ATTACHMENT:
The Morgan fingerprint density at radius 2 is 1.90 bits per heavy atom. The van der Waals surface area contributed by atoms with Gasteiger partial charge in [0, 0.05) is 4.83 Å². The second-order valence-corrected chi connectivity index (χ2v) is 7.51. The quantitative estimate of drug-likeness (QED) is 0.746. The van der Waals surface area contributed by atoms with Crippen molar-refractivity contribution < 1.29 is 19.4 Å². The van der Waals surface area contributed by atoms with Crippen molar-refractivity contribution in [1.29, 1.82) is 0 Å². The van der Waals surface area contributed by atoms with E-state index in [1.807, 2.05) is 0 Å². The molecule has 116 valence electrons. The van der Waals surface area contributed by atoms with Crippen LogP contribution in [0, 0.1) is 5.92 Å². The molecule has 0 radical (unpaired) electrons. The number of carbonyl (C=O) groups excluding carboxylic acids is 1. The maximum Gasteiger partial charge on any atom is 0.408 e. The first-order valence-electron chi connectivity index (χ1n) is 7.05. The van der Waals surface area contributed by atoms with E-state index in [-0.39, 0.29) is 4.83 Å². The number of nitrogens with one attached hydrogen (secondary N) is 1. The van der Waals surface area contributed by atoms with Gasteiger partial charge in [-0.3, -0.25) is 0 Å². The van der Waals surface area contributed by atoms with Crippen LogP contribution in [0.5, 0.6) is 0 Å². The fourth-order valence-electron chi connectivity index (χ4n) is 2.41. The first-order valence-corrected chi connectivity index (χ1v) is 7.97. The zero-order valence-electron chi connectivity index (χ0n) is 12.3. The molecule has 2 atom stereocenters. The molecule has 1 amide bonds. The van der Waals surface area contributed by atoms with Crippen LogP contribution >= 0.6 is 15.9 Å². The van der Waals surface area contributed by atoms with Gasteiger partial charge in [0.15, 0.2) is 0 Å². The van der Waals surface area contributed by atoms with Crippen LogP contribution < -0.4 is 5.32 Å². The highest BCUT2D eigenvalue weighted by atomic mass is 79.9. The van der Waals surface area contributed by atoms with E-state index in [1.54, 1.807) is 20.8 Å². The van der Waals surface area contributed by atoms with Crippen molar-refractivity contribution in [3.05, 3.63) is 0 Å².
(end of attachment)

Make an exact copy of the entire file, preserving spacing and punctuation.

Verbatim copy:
The Morgan fingerprint density at radius 2 is 1.90 bits per heavy atom. The van der Waals surface area contributed by atoms with Gasteiger partial charge in [0, 0.05) is 4.83 Å². The second-order valence-corrected chi connectivity index (χ2v) is 7.51. The quantitative estimate of drug-likeness (QED) is 0.746. The van der Waals surface area contributed by atoms with Crippen molar-refractivity contribution < 1.29 is 19.4 Å². The van der Waals surface area contributed by atoms with Crippen molar-refractivity contribution in [1.29, 1.82) is 0 Å². The van der Waals surface area contributed by atoms with E-state index in [1.807, 2.05) is 0 Å². The molecule has 116 valence electrons. The van der Waals surface area contributed by atoms with Crippen LogP contribution in [0, 0.1) is 5.92 Å². The molecule has 0 radical (unpaired) electrons. The number of carbonyl (C=O) groups excluding carboxylic acids is 1. The maximum Gasteiger partial charge on any atom is 0.408 e. The first-order valence-electron chi connectivity index (χ1n) is 7.05. The van der Waals surface area contributed by atoms with E-state index in [-0.39, 0.29) is 4.83 Å². The number of nitrogens with one attached hydrogen (secondary N) is 1. The van der Waals surface area contributed by atoms with Gasteiger partial charge in [-0.3, -0.25) is 0 Å². The van der Waals surface area contributed by atoms with Crippen LogP contribution in [0.5, 0.6) is 0 Å². The fourth-order valence-electron chi connectivity index (χ4n) is 2.41. The first-order valence-corrected chi connectivity index (χ1v) is 7.97. The zero-order valence-electron chi connectivity index (χ0n) is 12.3. The molecule has 2 atom stereocenters. The molecule has 1 amide bonds. The van der Waals surface area contributed by atoms with Crippen LogP contribution >= 0.6 is 15.9 Å². The van der Waals surface area contributed by atoms with Gasteiger partial charge in [0.15, 0.2) is 0 Å². The van der Waals surface area contributed by atoms with Crippen LogP contribution < -0.4 is 5.32 Å². The highest BCUT2D eigenvalue weighted by atomic mass is 79.9. The van der Waals surface area contributed by atoms with E-state index in [1.54, 1.807) is 20.8 Å². The van der Waals surface area contributed by atoms with Crippen molar-refractivity contribution in [3.05, 3.63) is 0 Å².